Electrocution and Electrical Burns

Hiring a Burn Injury Lawyer for Electrical Shock Accidents

Severe injuries can occur due to contact with high-voltage electricity. They can cause you to suffer burns, cardiac arrest, confusion, and loss of consciousness. Your problems don't just stop after emergency medical treatment. Seek compensation for your injuries to help rebuild your life.

How Many People Suffer Electrical Injuries Every Year?

Around 1,000 people per year die from electrical injuries every year, according to the National Institutes of Health (NIH). Of these cases, about 400 will happen due to contact with high-voltage electricity, and between 50-300 will occur due to lightning.

More than 30,000 people per year endure non-fatal electric shocks that cause them to seek medical attention. Electrical injuries cause about 5% of all U.S. burn injuries. Twenty percent of all electrical injury victims are children.

Many of these electrical injuries are caused by defective products or occur due to the manufacturer's failure to warn. An attorney for electrical fire hazards can help you determine if a faulty product caused your injury.

Types of Electrical Injuries
The NIH categorizes electrical injuries into four basic types:

  • Flash
  • Flame
  • Lightning
  • True

Flash Injuries - occur after an arc flash contacts the skin but doesn't penetrate deeper into the body.

Flame Injuries - happen after an arc flash ignites an electrical injury victim's clothes.

Lightning - this term applies to lighting strikes and any short-term contact with high-voltage electricity. Many times, the electric current will pass through the victim's body.

True - these injuries occur when the victim becomes part of an electrical circuit.

Children often suffer mouth injuries due to biting or chewing on power cords. These rarely result in loss of consciousness or heart arrest. WebMD reports that 63% of all electrical injuries with children occur due to power cords and 15% from contact with wall sockets.

A lawyer will have experience dealing with clients who have suffered all of these types of electrical injuries. If your injury was caused by someone else, consult legal counsel as soon as possible to preserve your rights.

Symptoms of Electrical Injury

Many times, the cause of an electrical injury is obvious. However, there are situations where it's not clear what caused the damage (such as finding someone unconscious without their body touching an electrical device). Sometimes, an electric shock victim won't show any apparent injury.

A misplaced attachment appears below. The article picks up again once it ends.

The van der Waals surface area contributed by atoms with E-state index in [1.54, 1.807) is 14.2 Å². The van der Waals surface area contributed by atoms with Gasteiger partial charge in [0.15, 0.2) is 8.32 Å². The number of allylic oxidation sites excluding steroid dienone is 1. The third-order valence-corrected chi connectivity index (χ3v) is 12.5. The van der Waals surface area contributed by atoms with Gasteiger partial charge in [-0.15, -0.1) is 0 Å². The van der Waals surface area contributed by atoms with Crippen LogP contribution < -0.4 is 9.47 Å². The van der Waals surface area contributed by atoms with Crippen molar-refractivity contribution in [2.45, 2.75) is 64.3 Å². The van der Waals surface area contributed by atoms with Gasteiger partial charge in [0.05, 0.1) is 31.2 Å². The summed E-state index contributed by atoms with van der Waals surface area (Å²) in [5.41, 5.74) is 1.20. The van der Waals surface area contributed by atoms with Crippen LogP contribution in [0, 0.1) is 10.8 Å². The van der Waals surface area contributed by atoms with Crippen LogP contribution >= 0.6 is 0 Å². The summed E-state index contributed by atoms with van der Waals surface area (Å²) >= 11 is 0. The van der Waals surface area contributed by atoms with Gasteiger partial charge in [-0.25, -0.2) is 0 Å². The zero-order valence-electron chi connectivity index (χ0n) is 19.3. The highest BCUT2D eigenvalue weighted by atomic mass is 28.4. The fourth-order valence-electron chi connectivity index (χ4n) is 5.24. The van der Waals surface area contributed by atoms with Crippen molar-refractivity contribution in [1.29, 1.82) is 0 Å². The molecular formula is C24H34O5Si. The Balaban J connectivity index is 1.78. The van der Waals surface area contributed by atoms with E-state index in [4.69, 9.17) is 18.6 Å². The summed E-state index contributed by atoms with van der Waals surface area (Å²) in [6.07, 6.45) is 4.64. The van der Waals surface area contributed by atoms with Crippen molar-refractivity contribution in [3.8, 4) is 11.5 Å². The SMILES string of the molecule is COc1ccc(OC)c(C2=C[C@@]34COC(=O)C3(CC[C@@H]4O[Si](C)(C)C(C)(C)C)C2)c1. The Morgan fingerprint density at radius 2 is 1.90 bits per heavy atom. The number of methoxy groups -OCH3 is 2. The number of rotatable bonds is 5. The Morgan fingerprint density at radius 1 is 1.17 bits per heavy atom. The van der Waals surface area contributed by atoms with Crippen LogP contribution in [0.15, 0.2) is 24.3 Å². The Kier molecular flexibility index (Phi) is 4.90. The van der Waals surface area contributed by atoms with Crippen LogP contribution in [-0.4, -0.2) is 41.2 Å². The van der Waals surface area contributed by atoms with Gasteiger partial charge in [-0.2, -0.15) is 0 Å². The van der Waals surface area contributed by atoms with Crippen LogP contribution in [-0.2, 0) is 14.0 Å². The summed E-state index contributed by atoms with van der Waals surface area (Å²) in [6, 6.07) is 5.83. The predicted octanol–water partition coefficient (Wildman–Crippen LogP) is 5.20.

Healthline.com lists the following symptoms of electric shock:

  • Loss of consciousness
  • Numbness or tingling
  • Vision or hearing problems
  • Muscle spasms
  • Seizures
  • Burns
  • Irregular heartbeat

Electrical injuries can also cause "compartment syndrome." This occurs when muscle damage causes your limbs to swell. This swelling then constricts blood vessels, which in turn results in significant health issues. This injury is often not immediately visible after the shock.

Personal injury issues aren't just about defective products and negligence. Many times, injured parties will have to fight with insurance companies and other responsible parties to secure coverage of all the injuries caused by an electrical accident. If you're having such a problem, an electrical burn attorney in Los Angeles can help.

First Aid for Electric Shock Victims

Mayo Clinic's website suggests you do the following things to help a person who has suffered an electrical injury immediately:

  1. If possible, turn off the electrical source. If you can't do that, use a non-conducting object like wood, cardboard, or plastic to break contact between the victim and the electrical source.
  2. If the victim isn't breathing, coughing, or moving, perform CPR.
  3. Put a blanket or other covering on the victim to keep them warm.
  4. Use medical gauze or clean cloth to bandage any burn wounds. Don't use blankets or towels because those items frequently cause loose fibers to stick in the wound.

You should seek emergency care if the injured victim shows any of the following signs:

  • Confusion
  • Breathing problems
  • Severe burns
  • Erratic heartbeat
  • No heartbeat
  • Seizures
  • Unconsciousness
  • Muscle pain or contractions

You may not recall all of the event's important details if you wait for a long period of time before seeking legal help.

Types of Electrical Burn Injury Legal Cases

At Gutierrez Law, we have seen a large number of electrical injury cases. Our legal team can help you determine if your accident merits legal action.

The kinds of electric shock injuries that can support a lawsuit include:

  • Unsafe electrical lines
  • Defective household appliances
  • Defective power tools
  • Failure to properly ground electric power
  • Negligence in maintaining electrical equipment
  • Failure to warn users about proper use of electrical equipment
  • Failure to secure downed power lines
  • Electric power accidents
  • Defective light fixtures or lamps
  • Defective wiring

One alarming fact is that many older power lines built in the ‘60s are not insulated. Consequently, electric power workers recommend you stay at least 10 feet away from contact with any power line. This includes using a ladder that may fall into and touch a power line.

Seeking Legal Help

Obviously, getting medical help for your injuries is the first priority after suffering an electrical shock. But don't forget about legal help. The fault of others isn't always apparent in shock cases. An attorney that is well-versed in handling fire-related cases can help you determine if another party is responsible for your injury.

Also, a personal injury attorney in Los Angeles can make sure responsible parties fulfill their obligation to cover any medical treatment along with the consequences of an electrical injury.